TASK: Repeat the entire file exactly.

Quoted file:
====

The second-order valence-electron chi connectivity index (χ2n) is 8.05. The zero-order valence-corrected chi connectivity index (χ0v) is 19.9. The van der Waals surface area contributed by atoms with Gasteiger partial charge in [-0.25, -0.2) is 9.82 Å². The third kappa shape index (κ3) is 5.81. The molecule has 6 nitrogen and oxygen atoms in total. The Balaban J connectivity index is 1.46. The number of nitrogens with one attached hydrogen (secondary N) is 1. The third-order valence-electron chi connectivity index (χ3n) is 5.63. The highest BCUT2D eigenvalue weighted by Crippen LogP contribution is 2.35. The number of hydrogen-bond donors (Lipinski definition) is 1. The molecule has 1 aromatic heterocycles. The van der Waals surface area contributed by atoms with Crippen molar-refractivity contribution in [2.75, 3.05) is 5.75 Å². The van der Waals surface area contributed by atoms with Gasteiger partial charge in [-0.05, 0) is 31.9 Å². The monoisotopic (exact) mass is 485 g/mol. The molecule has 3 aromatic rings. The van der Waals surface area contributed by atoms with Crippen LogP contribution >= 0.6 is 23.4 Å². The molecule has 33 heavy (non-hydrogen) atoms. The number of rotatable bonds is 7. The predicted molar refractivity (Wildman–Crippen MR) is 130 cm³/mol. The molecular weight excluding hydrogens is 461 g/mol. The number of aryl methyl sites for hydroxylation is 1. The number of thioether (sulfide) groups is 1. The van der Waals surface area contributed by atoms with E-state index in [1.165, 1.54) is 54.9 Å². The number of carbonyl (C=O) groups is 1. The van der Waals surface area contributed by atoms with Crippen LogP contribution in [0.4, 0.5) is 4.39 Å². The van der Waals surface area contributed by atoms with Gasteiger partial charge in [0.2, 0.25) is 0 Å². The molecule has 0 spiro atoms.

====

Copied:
The second-order valence-electron chi connectivity index (χ2n) is 8.05. The zero-order valence-corrected chi connectivity index (χ0v) is 19.9. The van der Waals surface area contributed by atoms with Gasteiger partial charge in [-0.25, -0.2) is 9.82 Å². The third kappa shape index (κ3) is 5.81. The molecule has 6 nitrogen and oxygen atoms in total. The Balaban J connectivity index is 1.46. The number of nitrogens with one attached hydrogen (secondary N) is 1. The third-order valence-electron chi connectivity index (χ3n) is 5.63. The highest BCUT2D eigenvalue weighted by Crippen LogP contribution is 2.35. The number of hydrogen-bond donors (Lipinski definition) is 1. The molecule has 1 aromatic heterocycles. The van der Waals surface area contributed by atoms with Crippen molar-refractivity contribution in [2.75, 3.05) is 5.75 Å². The van der Waals surface area contributed by atoms with Gasteiger partial charge in [-0.05, 0) is 31.9 Å². The monoisotopic (exact) mass is 485 g/mol. The molecule has 3 aromatic rings. The van der Waals surface area contributed by atoms with Crippen LogP contribution >= 0.6 is 23.4 Å². The molecule has 33 heavy (non-hydrogen) atoms. The number of rotatable bonds is 7. The predicted molar refractivity (Wildman–Crippen MR) is 130 cm³/mol. The molecular weight excluding hydrogens is 461 g/mol. The number of aryl methyl sites for hydroxylation is 1. The number of thioether (sulfide) groups is 1. The van der Waals surface area contributed by atoms with E-state index in [1.165, 1.54) is 54.9 Å². The number of carbonyl (C=O) groups is 1. The van der Waals surface area contributed by atoms with Crippen LogP contribution in [0.4, 0.5) is 4.39 Å². The van der Waals surface area contributed by atoms with Gasteiger partial charge in [0.2, 0.25) is 0 Å². The molecule has 0 spiro atoms.